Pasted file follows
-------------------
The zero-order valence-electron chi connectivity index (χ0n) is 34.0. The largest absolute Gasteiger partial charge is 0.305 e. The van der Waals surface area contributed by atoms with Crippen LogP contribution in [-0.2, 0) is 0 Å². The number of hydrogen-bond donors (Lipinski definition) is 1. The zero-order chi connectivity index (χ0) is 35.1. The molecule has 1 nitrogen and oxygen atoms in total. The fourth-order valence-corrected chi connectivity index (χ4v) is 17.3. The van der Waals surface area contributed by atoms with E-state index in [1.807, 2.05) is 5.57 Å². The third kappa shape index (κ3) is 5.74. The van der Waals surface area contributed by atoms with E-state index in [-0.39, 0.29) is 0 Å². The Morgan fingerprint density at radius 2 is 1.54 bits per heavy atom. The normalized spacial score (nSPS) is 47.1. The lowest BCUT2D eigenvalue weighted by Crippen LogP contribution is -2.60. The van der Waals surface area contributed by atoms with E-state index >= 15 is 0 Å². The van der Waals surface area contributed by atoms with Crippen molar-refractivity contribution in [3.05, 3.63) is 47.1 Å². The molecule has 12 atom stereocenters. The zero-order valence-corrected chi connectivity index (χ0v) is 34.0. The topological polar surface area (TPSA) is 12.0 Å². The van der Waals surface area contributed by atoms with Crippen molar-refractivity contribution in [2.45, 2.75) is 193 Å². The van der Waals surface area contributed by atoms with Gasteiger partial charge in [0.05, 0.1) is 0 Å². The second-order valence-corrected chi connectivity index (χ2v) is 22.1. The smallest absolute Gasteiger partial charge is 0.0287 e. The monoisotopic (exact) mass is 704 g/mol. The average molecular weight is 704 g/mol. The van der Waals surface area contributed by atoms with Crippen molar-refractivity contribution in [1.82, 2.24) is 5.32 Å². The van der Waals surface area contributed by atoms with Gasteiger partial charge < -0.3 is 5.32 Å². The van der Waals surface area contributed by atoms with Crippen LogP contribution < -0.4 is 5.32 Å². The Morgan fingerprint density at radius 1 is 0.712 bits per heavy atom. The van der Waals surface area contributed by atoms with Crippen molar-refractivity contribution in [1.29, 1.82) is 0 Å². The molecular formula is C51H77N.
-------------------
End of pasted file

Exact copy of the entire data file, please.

The zero-order valence-electron chi connectivity index (χ0n) is 34.0. The largest absolute Gasteiger partial charge is 0.305 e. The van der Waals surface area contributed by atoms with Crippen LogP contribution in [-0.2, 0) is 0 Å². The number of hydrogen-bond donors (Lipinski definition) is 1. The zero-order chi connectivity index (χ0) is 35.1. The molecule has 1 nitrogen and oxygen atoms in total. The fourth-order valence-corrected chi connectivity index (χ4v) is 17.3. The van der Waals surface area contributed by atoms with E-state index in [1.807, 2.05) is 5.57 Å². The third kappa shape index (κ3) is 5.74. The van der Waals surface area contributed by atoms with E-state index in [-0.39, 0.29) is 0 Å². The Morgan fingerprint density at radius 2 is 1.54 bits per heavy atom. The normalized spacial score (nSPS) is 47.1. The lowest BCUT2D eigenvalue weighted by Crippen LogP contribution is -2.60. The van der Waals surface area contributed by atoms with E-state index >= 15 is 0 Å². The van der Waals surface area contributed by atoms with Crippen molar-refractivity contribution in [3.05, 3.63) is 47.1 Å². The molecule has 12 atom stereocenters. The zero-order valence-corrected chi connectivity index (χ0v) is 34.0. The topological polar surface area (TPSA) is 12.0 Å². The van der Waals surface area contributed by atoms with Crippen molar-refractivity contribution in [2.45, 2.75) is 193 Å². The van der Waals surface area contributed by atoms with Gasteiger partial charge in [0.05, 0.1) is 0 Å². The second-order valence-corrected chi connectivity index (χ2v) is 22.1. The smallest absolute Gasteiger partial charge is 0.0287 e. The monoisotopic (exact) mass is 704 g/mol. The average molecular weight is 704 g/mol. The van der Waals surface area contributed by atoms with Crippen molar-refractivity contribution in [1.82, 2.24) is 5.32 Å². The van der Waals surface area contributed by atoms with Gasteiger partial charge < -0.3 is 5.32 Å². The van der Waals surface area contributed by atoms with Crippen LogP contribution < -0.4 is 5.32 Å². The Morgan fingerprint density at radius 1 is 0.712 bits per heavy atom. The van der Waals surface area contributed by atoms with Crippen molar-refractivity contribution in [1.29, 1.82) is 0 Å². The molecular formula is C51H77N.